To determine why the remaining xylan in the hydrolysis residue could not be decomposed, FT-IR analysis was performed. The absorption peaks near 1,745 cm−1 and 1,245 cm−1, which were attributable to the acetyl group, were eliminated by ammonia pretreatment (Fig. 3A). A new peak around 1,650 cm−1, corresponding to the formation of amide bonds, was observed in anhydrous ammonia-pretreated bagasse (Fig. 3A1), and the peak was completely eliminated by xylanase digestion (Fig. 3B1 and Fig. 3C1). These observations were consistent with the biomass composition analysis (Table 1). However, no significant features of the structure were found to be related to the remaining xylan in the hydrolysis residue.
FT-IR analysis of bagasse was conducted before and after enzyme hydrolysis. A, samples lacking enzyme; B. SoXyn10A hydrolysate; C, SoXyn11B hydrolysate. a, cellulose-h bonding; b, acetyl group (lignin & hemicellulose); c, amide bonds; d and e, aromatic ring of lignin; f, acetyl group. 1: incubated with anhydrous ammonia at 6 MPa, 100 °C for 2.5 h; 2: incubated with 5 % ammonia solution at 85 °C for 24 h; 3: incubated with 3 % ammonia solution at 85 °C for 24 h; 4: incubated with DW at 85 °C for 24 h, 5: untreated.
The effect of ammonia pretreatment on xylan recovery efficiency from sugarcane bagasse was evaluated. Aqueous ammonia pretreatment, which is effective for xylan recovery from rice straw,20) was not as effective in bagasse, in spite of the decrease in biomass weight after aqueous ammonia pretreatment. In contrast, anhydrous ammonia pretreatment of bagasse had great potential for enhanced xylan recovery, as it did not result in hemicellulose loss, and the subsequent enzyme-mediated hemicellulose hydrolysis rate was significantly high. Furthermore, most of the lignin was retained in the biomass after hemicellulose hydrolysis, suggesting that the hemicellulose-lignin network was cleaved almost completely by anhydrous ammonia pretreatment. Therefore, it could be possible to refine cellulose, hemicellulose, and lignin from bagasse if the lignin is selectively dissolved prior to hemicellulose hydrolysis.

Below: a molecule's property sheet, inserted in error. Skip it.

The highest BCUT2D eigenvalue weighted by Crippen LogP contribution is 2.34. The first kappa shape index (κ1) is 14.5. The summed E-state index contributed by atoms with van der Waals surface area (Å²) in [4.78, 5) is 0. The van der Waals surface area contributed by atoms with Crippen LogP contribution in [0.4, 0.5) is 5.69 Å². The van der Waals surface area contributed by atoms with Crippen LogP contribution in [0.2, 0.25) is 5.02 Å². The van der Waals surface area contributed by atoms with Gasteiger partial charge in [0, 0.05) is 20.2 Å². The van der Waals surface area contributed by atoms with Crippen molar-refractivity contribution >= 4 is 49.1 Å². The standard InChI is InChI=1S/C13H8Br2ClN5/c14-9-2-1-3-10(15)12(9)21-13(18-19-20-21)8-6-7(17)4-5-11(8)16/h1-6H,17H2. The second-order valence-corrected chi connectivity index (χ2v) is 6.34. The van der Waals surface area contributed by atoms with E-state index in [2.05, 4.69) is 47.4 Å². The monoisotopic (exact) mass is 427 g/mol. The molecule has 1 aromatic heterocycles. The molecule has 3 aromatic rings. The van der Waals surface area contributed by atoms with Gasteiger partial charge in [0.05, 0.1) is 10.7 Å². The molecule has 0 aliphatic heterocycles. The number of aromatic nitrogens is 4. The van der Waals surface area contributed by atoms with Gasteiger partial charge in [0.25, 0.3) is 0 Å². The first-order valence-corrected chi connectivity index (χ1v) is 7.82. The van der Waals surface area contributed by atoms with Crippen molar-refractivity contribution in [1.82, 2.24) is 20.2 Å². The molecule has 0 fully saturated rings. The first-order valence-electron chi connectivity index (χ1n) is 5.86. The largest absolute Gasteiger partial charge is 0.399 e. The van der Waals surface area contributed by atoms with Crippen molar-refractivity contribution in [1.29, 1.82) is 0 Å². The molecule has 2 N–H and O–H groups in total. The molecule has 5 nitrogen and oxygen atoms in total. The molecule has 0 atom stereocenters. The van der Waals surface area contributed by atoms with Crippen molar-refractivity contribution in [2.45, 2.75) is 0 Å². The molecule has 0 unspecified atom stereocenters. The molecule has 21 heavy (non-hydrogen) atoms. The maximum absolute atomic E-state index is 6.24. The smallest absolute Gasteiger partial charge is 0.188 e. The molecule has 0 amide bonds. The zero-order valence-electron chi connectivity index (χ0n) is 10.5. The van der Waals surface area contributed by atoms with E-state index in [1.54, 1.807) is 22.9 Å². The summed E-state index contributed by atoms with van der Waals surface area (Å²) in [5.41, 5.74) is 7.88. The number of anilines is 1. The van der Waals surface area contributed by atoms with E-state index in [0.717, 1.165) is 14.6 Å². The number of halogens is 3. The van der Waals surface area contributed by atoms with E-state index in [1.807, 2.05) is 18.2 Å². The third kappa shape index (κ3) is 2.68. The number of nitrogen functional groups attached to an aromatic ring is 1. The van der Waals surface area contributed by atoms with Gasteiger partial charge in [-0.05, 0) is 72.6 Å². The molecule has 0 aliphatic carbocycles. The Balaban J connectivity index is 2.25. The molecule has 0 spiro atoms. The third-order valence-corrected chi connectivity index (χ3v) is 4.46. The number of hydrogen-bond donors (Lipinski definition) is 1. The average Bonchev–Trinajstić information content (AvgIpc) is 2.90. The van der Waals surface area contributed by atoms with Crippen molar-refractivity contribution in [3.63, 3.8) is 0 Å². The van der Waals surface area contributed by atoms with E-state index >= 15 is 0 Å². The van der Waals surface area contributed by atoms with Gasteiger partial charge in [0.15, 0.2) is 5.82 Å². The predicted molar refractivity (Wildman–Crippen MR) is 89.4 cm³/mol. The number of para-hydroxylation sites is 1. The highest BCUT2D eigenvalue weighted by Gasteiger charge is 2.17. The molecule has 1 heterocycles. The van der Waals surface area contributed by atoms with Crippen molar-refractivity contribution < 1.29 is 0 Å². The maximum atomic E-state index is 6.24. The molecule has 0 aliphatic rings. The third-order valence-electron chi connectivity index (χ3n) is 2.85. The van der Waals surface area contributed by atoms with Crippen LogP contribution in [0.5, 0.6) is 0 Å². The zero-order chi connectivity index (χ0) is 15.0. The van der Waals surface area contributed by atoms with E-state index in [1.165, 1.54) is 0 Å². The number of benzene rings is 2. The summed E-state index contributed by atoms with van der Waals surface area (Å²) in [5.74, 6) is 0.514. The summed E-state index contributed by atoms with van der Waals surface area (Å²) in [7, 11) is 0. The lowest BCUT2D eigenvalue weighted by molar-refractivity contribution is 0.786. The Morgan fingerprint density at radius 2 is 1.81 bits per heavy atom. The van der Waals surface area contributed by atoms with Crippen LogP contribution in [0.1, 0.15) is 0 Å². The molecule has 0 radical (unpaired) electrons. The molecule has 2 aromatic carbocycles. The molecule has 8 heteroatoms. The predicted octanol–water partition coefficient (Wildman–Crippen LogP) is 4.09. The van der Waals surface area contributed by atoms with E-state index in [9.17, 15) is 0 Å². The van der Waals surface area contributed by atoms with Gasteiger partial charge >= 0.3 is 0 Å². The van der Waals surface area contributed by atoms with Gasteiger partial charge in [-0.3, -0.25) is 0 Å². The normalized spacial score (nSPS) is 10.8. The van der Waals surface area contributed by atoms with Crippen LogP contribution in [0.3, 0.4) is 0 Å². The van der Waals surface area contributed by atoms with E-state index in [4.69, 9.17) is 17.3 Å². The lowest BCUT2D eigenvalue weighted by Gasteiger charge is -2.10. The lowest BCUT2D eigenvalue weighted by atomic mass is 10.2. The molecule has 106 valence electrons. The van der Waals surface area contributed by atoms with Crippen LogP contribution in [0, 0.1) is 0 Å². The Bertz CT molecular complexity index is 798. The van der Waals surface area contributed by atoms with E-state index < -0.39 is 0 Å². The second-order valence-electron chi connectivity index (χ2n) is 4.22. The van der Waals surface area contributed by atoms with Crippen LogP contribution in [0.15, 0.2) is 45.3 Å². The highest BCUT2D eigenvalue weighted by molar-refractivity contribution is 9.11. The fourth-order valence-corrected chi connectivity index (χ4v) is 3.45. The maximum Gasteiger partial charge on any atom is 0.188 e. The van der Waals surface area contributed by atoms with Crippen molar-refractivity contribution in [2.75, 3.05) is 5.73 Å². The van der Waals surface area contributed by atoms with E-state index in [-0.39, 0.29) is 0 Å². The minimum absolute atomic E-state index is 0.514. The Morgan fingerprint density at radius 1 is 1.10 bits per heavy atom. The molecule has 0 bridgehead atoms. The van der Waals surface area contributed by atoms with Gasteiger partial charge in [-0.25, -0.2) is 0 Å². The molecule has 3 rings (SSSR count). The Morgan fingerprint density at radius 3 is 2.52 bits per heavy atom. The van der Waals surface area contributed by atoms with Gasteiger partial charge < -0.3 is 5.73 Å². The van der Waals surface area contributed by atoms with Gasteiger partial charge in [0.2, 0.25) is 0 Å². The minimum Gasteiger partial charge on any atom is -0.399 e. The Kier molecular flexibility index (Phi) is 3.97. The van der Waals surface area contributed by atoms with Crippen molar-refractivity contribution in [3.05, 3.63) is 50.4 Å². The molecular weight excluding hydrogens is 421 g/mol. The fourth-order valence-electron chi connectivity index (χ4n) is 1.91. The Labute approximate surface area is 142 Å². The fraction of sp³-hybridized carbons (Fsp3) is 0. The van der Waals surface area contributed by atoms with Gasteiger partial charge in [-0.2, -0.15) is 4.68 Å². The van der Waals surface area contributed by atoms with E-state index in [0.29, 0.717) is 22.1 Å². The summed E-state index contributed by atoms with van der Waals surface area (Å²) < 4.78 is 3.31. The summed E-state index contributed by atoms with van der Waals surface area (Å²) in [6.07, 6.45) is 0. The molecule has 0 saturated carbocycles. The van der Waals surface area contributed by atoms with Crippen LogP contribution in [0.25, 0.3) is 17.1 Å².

As demonstrated in the present study, although it was possible to produce defined branched oligosaccharide structures with ammonia pretreatment, this strategy produced a mixture of linear oligosaccharides with different degrees of polymerization. If the size of the linear oligosaccharides can be controlled to produce a more homogeneous product, the utility of hemicellulose would likely be enhanced. This is a topic to be investigated in future studies.
In addition, we would like to emphasize that selective xylan hydrolysis led to the production of fine cellulose. Because cellulose nanofiber has great potential as a new material, the need hemicellulose coexisting with cellulose is increasing. Thus far, the use of hemicellulose has not been developed because there was no sample to examine, but we believe this study will contribute to the use of hemicellulose by enabling mass production of xylooligosaccharides with defined branched structures.
The authors declare no conflicts of interest.
We are grateful to Mitsui Sugar Co. Ltd. for providing sugarcane bagasse.